Broad Band Estimates of the Seismic Source Functions of Nevada Explosions from Far-Field Observations of P Waves

  1. Steven R. Taylor,
  2. Howard J. Patton and
  3. Paul G. Richards
  1. Alan Douglas

Published Online: 18 MAR 2013

DOI: 10.1029/GM065p0127

Explosion Source Phenomenology

Explosion Source Phenomenology

How to Cite

Douglas, A. (1991) Broad Band Estimates of the Seismic Source Functions of Nevada Explosions from Far-Field Observations of P Waves, in Explosion Source Phenomenology (eds S. R. Taylor, H. J. Patton and P. G. Richards), American Geophysical Union, Washington, D. C.. doi: 10.1029/GM065p0127

Author Information

  1. Ministry of Defence (Procurement Executive)Blacknest, Brimpton, Reading, Berkshire, UK, RG7 4RS

Publication History

  1. Published Online: 18 MAR 2013
  2. Published Print: 1 JAN 1991

ISBN Information

Print ISBN: 9780875900315

Online ISBN: 9781118663820



  • Underground nuclear explosions—Detection—Congresses;
  • Seismology—Congresses


One widely used method of obtaining information on the seismic source functions of underground explosions is to compute seismograms using models of the earth, source and seismograph and try and match these to the observed. This process is essentially one of testing the compatibility of the models with observations. An alternative method of obtaining source information is to analyse broad band P seismograms corrected for anelastic attenuation. The main pulses contributing to the signal can be observed on such seismograms and the parameters of the pulses measured. In this paper examples are shown of broad band P seismograms for Nevada explosions. The data are from 39 Nevada explosions (38 fired at the Nevada Test Site proper and one, FAULTLESS, fired at Hot Creek Valley to the north of the test site) recorded at Eskdalemuir, Scotland, supplemented for a few of the explosions with seismograms recorded at stations of the Long Range Seismic Measurements network.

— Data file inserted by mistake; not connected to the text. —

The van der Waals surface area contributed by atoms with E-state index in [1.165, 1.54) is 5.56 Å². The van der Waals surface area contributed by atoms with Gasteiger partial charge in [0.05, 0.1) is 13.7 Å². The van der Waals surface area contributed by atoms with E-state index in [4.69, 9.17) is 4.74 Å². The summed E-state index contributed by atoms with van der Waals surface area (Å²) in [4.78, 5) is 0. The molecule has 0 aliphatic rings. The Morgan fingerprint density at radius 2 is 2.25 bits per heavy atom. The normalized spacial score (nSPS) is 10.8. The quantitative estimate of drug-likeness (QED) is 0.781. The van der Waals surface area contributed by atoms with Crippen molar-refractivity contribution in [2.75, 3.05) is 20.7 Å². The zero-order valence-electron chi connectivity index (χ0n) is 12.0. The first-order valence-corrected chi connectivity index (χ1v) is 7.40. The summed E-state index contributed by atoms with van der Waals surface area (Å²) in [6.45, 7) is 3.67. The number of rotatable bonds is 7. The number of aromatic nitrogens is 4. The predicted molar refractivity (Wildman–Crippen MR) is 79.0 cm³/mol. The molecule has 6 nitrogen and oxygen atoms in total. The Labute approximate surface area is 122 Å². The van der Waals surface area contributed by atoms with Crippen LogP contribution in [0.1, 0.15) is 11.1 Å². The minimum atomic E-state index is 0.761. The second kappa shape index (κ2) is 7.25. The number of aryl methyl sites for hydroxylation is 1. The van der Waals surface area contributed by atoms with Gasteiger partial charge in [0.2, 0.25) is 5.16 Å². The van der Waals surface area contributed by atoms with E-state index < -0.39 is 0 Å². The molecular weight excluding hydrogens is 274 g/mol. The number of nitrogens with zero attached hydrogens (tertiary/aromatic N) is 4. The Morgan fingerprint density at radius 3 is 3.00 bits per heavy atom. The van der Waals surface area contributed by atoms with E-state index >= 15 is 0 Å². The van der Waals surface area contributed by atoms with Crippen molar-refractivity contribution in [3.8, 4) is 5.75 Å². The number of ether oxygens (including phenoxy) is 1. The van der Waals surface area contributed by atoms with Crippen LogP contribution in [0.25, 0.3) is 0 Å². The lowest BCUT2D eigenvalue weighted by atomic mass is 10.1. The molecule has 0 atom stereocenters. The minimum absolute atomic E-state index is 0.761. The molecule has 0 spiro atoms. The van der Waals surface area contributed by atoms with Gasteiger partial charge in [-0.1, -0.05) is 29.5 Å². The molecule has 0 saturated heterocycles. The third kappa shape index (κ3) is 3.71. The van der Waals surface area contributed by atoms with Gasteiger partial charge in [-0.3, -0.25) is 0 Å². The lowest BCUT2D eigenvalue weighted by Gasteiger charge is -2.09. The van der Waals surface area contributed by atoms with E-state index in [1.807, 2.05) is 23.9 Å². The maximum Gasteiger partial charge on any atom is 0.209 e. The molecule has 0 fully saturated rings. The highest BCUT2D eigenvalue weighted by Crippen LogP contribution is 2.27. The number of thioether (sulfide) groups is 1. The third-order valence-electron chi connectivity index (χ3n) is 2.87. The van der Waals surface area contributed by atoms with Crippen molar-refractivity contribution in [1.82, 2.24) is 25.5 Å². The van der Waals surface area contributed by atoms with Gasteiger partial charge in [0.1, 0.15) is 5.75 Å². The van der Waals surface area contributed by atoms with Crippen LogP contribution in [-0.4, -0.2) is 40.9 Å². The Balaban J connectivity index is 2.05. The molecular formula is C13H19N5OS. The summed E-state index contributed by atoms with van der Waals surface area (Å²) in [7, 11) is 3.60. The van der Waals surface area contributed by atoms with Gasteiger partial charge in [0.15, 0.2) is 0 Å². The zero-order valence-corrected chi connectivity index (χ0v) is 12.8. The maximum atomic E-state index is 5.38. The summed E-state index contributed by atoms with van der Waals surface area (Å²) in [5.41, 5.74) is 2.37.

To correct for anelastic attenuation requires an estimate of the variation of t* with frequency, t* being the ratio of travel time to specific quality factor. Two models are investigated: for one, t* = 0.35 s and is independent of frequency; for the other t* is frequency-dependent. The frequency-dependent model, however, is rejected as it appears to result in overcorrection of frequencies around 2 Hz.

The deconvolved seismograms derived using the frequency-independent t* show significant variability between explosions. However, most of the explosions at the Pahute Mesa fired at depths greater than 819 m are broadly similar and show a roughly systematic move to longer duration with increasing depth—which presumably correlates with increasing yield (ignoring the explosion SCOTCH which was overburied). The shallowest explosion of this sequence, HALFBEAK, has a yield of 365 kt and the largest yield of the deeper explosions is greater than 1000 kt. From this yield information it would appear that the duration scales roughly as (yield) 1/5 which is the scaling law predicted by the Mueller-Murphy (M-M) model. The rise times of the P pulses are, however, larger than those predicted by the M-M model and scale roughly as (yield)1/3 although the scatter in the observations is large.

Most of the seismograms show P closely followed by an arrival (ApP) of negative polarity which might be interpreted as pP. Following ApP there is usually a positive arrival which may be larger than P and which has been attributed to the effects of spalling at the free surface above the source. The ApP−P time for most explosions is significantly longer than predicted from the known depth of firing. The deconvolved seismograms show that the P radiation from explosions is not well described by idealised point compressional source models and that a dynamic model of the explosion source needs to be developed that takes account of the observations from such seismograms.